Unfortunately the U.S. Coast Guard will not look different enough, if the relatively low level of capital investment continue. Ships being planned now will not be built for 5-10 years. The last of the Offshore Patrol Cutters, expected to replace our medium endurance cutters, will not be fully operational until approximately 2029, and all will likely still be in the fleet in 50 years. The oldest of them will only be 44 years old, younger than ships we are replacing now.
I do believe we will see less distinction between search aircraft and rescue aircraft. Other systems are likely to replace the pure search functions of our fixed wing aircraft, while rescue aircraft will gain greater speed and range as they employ newer technology. Hopefully in 25 years we will see a new generation of rescue aircraft that have sufficient range and speed to eliminate the separate requirement for long-range search aircraft.
There will also, hopefully, be more information-sharing with other agencies, including comprehensive vessel tracking.
LTJG Matt Hipple, USN:
I can’t imagine. Drones and missiles versus potential laser-based kill systems and airborne reflectors for over-the-horizon (OTH) interception or deflection. Ships of increased size due to fuel and power draws for laser systems, if they work, coupled with a mass of smaller automated ships. Autonomy all depends on what our level of acceptance is for the independence of the machine versus the level of risk we’ll accept from interference, interception, and hijacking. Of course, perhaps it’ll merely be a pile of rusting LCSs hiding in Singapore.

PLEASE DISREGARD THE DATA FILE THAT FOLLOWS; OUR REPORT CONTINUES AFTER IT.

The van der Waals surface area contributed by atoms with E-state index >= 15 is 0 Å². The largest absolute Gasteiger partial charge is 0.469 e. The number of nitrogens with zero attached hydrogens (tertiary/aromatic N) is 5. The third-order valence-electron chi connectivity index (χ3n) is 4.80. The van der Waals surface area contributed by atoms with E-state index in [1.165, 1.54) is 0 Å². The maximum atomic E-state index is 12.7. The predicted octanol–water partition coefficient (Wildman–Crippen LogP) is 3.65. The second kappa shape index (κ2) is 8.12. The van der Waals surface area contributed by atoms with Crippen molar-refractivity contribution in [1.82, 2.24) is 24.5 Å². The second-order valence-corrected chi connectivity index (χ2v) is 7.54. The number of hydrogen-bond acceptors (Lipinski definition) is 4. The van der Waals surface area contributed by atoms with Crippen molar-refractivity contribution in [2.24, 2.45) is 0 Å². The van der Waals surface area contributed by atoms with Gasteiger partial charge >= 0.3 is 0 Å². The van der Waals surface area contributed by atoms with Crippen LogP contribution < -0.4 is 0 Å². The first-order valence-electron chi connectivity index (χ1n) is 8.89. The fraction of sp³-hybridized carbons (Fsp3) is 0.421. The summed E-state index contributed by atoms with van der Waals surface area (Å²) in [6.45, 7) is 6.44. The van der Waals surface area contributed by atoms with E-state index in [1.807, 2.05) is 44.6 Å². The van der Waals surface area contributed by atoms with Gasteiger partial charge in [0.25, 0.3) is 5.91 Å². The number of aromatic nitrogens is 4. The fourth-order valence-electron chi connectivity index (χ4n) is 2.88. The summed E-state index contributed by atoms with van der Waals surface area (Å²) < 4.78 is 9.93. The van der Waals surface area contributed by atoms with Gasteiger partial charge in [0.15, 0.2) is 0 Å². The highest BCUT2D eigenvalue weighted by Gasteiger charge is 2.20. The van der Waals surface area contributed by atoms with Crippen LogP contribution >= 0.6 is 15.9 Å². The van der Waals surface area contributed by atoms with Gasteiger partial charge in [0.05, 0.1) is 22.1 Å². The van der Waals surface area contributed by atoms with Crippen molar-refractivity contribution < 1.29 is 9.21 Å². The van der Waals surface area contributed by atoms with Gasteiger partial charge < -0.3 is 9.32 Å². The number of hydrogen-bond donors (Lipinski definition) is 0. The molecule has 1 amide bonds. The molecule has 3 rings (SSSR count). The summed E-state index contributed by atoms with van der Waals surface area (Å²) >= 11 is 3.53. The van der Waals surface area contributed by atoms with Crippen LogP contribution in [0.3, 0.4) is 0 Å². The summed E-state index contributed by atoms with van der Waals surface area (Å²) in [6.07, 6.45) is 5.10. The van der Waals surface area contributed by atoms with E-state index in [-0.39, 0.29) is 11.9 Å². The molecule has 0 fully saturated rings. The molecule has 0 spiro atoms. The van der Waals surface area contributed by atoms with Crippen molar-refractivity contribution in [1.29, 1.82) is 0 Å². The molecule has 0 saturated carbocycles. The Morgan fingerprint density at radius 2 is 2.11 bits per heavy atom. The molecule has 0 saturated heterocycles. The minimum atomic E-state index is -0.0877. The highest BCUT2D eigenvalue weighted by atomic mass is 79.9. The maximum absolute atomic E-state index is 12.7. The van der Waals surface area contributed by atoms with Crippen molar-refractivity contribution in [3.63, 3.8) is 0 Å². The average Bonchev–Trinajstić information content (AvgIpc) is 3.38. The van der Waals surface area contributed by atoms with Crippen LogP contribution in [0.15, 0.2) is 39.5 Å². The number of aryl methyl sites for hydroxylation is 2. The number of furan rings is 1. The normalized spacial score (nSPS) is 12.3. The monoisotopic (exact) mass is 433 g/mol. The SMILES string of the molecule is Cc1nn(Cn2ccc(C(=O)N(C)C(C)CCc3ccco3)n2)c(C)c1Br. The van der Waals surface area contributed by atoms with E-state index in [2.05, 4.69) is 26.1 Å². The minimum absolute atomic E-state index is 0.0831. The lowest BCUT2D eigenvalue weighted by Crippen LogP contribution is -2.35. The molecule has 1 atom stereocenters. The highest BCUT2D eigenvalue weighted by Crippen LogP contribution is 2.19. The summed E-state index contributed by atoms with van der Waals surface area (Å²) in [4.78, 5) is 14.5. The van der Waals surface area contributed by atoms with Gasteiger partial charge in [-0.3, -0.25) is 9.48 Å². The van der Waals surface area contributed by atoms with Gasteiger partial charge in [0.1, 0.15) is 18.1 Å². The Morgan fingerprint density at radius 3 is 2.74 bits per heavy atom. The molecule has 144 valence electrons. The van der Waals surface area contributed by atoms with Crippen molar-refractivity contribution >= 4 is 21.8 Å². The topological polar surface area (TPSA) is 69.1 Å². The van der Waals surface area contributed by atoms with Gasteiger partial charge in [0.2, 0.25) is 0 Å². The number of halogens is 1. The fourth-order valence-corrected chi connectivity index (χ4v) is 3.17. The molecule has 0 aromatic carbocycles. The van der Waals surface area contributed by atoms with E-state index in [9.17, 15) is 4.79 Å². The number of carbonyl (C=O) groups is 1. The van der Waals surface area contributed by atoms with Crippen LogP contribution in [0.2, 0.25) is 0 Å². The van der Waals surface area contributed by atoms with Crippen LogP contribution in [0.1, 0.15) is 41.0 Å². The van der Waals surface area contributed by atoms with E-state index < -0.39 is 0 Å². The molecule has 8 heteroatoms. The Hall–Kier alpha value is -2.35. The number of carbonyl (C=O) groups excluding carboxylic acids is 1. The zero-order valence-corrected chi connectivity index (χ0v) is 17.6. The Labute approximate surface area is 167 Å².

YN2(SW) Michael George, USN:
I see the U.S. Navy as a little more contracted from what it is today. With other country’s navies growing, they will want to control their own waters surrounding their country and not as easily permit the United States to do so. This will impact the size of our fleet overall.
LCDR Mark Munson, USN:
If I’m being cynical, I’m not really sure that the future U.S. Navy won’t just be an incrementally better version of today’s fleet (probably smaller due to fixed/smaller budgets and cost growth, and without any major changes in strategy calling for a drastically different kind of fleet). The current focus on Anti-Access/Area-Denial (A2/AD) will hopefully bear fruit in a fleet that is stealthier, capable of striking from greater range, and has a better ability to detect threats and manage that command and control/threat data within an afloat task force.